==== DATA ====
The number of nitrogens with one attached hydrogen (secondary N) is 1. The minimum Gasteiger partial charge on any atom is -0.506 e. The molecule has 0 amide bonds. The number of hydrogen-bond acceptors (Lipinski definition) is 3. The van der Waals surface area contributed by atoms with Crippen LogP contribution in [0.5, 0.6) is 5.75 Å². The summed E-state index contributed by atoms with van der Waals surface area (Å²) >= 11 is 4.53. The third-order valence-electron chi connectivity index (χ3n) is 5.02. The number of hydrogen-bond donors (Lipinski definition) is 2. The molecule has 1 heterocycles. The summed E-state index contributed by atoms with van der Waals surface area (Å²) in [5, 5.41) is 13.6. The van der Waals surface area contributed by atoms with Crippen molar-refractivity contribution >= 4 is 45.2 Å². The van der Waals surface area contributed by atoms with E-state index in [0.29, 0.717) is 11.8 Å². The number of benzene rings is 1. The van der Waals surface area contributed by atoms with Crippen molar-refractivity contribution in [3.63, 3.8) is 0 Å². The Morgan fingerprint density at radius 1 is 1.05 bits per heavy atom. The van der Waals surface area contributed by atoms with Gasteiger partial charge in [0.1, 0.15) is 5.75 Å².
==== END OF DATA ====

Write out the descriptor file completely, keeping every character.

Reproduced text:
The number of nitrogens with one attached hydrogen (secondary N) is 1. The minimum Gasteiger partial charge on any atom is -0.506 e. The molecule has 0 amide bonds. The number of hydrogen-bond acceptors (Lipinski definition) is 3. The van der Waals surface area contributed by atoms with Crippen LogP contribution in [0.5, 0.6) is 5.75 Å². The summed E-state index contributed by atoms with van der Waals surface area (Å²) >= 11 is 4.53. The third-order valence-electron chi connectivity index (χ3n) is 5.02. The number of hydrogen-bond donors (Lipinski definition) is 2. The molecule has 1 heterocycles. The summed E-state index contributed by atoms with van der Waals surface area (Å²) in [5, 5.41) is 13.6. The van der Waals surface area contributed by atoms with Crippen molar-refractivity contribution >= 4 is 45.2 Å². The van der Waals surface area contributed by atoms with E-state index in [0.29, 0.717) is 11.8 Å². The number of benzene rings is 1. The van der Waals surface area contributed by atoms with Crippen molar-refractivity contribution in [3.63, 3.8) is 0 Å². The Morgan fingerprint density at radius 1 is 1.05 bits per heavy atom. The van der Waals surface area contributed by atoms with Gasteiger partial charge in [0.1, 0.15) is 5.75 Å².